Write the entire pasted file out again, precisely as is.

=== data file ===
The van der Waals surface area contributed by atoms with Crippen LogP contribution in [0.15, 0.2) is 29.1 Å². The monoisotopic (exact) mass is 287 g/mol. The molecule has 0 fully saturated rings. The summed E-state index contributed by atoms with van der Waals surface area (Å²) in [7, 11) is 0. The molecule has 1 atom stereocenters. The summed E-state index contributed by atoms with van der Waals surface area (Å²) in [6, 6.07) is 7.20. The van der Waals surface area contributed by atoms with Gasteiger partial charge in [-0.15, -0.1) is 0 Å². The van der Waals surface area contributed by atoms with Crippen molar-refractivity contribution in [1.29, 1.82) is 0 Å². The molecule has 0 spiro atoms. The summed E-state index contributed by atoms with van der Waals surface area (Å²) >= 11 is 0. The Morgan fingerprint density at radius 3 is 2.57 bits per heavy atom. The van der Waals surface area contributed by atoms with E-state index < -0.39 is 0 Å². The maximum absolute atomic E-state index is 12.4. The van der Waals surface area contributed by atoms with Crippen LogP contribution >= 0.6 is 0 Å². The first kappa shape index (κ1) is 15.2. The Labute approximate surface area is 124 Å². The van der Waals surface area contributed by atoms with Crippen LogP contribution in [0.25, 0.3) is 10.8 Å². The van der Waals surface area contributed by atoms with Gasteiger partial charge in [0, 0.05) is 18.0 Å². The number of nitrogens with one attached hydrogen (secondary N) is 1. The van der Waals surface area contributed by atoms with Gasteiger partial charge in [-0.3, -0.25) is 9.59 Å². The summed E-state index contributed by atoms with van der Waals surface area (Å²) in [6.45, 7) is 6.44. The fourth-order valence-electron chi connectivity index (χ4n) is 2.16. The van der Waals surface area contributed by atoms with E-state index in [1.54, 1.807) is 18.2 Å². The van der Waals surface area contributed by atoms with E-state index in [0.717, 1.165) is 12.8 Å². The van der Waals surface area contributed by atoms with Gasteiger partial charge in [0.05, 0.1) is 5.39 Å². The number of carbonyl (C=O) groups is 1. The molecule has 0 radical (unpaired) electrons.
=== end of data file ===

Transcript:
The van der Waals surface area contributed by atoms with Crippen LogP contribution in [0.15, 0.2) is 29.1 Å². The monoisotopic (exact) mass is 287 g/mol. The molecule has 0 fully saturated rings. The summed E-state index contributed by atoms with van der Waals surface area (Å²) in [7, 11) is 0. The molecule has 1 atom stereocenters. The summed E-state index contributed by atoms with van der Waals surface area (Å²) in [6, 6.07) is 7.20. The van der Waals surface area contributed by atoms with Gasteiger partial charge in [-0.15, -0.1) is 0 Å². The van der Waals surface area contributed by atoms with Crippen molar-refractivity contribution in [1.29, 1.82) is 0 Å². The molecule has 0 spiro atoms. The summed E-state index contributed by atoms with van der Waals surface area (Å²) >= 11 is 0. The Morgan fingerprint density at radius 3 is 2.57 bits per heavy atom. The van der Waals surface area contributed by atoms with E-state index < -0.39 is 0 Å². The maximum absolute atomic E-state index is 12.4. The van der Waals surface area contributed by atoms with Crippen LogP contribution >= 0.6 is 0 Å². The first kappa shape index (κ1) is 15.2. The Labute approximate surface area is 124 Å². The van der Waals surface area contributed by atoms with Crippen LogP contribution in [0.25, 0.3) is 10.8 Å². The van der Waals surface area contributed by atoms with Gasteiger partial charge in [0, 0.05) is 18.0 Å². The number of nitrogens with one attached hydrogen (secondary N) is 1. The van der Waals surface area contributed by atoms with Gasteiger partial charge in [-0.3, -0.25) is 9.59 Å². The summed E-state index contributed by atoms with van der Waals surface area (Å²) in [6.45, 7) is 6.44. The fourth-order valence-electron chi connectivity index (χ4n) is 2.16. The van der Waals surface area contributed by atoms with E-state index in [1.54, 1.807) is 18.2 Å². The van der Waals surface area contributed by atoms with E-state index in [0.717, 1.165) is 12.8 Å². The van der Waals surface area contributed by atoms with Gasteiger partial charge in [0.05, 0.1) is 5.39 Å². The number of carbonyl (C=O) groups is 1. The molecule has 0 radical (unpaired) electrons.